A vacant chair sits in the brass section of those bands. Fritz the Dachshund now curls in an empty recliner. Eduardo’s Mexican Restaurant will lack a patron on Friday nights. The other end of the phone is silent. He has left these holes in the lives of the people who loved his bawdy humor, his joy of family, his reverence of the Greatest Generation, his measured judgement, his curiosity, his wit, his ability to weep at beautiful music, his deep wells of feeling, and his stalwart loyalty. We will always hear him in the sound of a prop-plane overhead and in the swelling strains of a horn.

A memorial reception will be held on Thursday, September 13, 2018, at 1:00 pm with a memorial service at 2:00 pm, at Earthman Southwest Funeral Directors, 12555 S. Kirkwood, Stafford, TX, 77477.

Donations to the Salvation Army or a Children's Leukemia charity requested in lieu of flowers.

Services

  • Visitation and Reception Thursday, September 13, 2018
  • Memorial Service Thursday, September 13, 2018
REMEMBERING

Louis Joseph Fought

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Jackie Powell (nee Laurent)

September 13, 2018

Glenna & family,

I am so very sorry to hear of Louie's passing. He has always been a very warm and loving friend. He was always Buster's oldest, dearest and best friend until the very end of his life. I truly appreciate the beautiful eulogy he gave on Buster's behalf. Louie and you have always been in my thoughts no matter how far away from Baton Rouge you are. I will keep both of you in my prayers and only wish that we could have been able to visit more often. I will miss him and hope that you will find peace in your hearts and be forever grateful for the time that we all were able to enjoy his joyful and loving presence.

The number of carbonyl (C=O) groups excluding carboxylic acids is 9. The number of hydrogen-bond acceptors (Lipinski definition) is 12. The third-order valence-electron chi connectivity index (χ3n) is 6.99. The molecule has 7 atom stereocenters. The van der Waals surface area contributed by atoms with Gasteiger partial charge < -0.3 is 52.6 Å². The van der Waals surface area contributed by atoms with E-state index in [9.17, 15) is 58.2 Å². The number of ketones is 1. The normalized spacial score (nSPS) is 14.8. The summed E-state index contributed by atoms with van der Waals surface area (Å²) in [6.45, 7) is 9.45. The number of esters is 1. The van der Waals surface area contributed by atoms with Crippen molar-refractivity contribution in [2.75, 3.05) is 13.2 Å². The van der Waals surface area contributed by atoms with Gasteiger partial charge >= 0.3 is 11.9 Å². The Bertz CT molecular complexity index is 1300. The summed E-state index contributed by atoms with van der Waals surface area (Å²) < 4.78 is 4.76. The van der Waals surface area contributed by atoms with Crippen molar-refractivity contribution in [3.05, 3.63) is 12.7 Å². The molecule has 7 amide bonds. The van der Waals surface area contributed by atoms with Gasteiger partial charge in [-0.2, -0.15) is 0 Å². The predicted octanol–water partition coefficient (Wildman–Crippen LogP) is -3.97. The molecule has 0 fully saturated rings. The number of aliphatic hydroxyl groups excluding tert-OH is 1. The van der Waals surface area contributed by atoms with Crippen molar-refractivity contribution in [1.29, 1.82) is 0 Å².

Love, Jackie

Carmel Louviere

September 13, 2018

Glenna and family, please accept my condolences . LJ loved you dearly and his family. He was a kind and gentle man. I will always remember him in my prayers . Know that so many loved him and this should bring comfort.


Carmel Muffoletto Louviere

Kathy Miller Voshalike

September 12, 2018

My Father, Leland H. Miller, mother, Bernice Elsik Miller and I always enjoyed hearing Lou and Glenna play with the Round Top Brass Band on July 4th in Round Top, Texas. Lou and Glenna also played with Kovanda Czech Band on occasion. They were both gracious in sharing their musical talents and joyful sense of humor.

To Glenna and family, I am sorry for your loss of such a great man and am grateful for his service to his country and his sharing his love of music. Please take care and may God bless you.


Kathy Miller Voshalike

Leslie Parish

September 12, 2018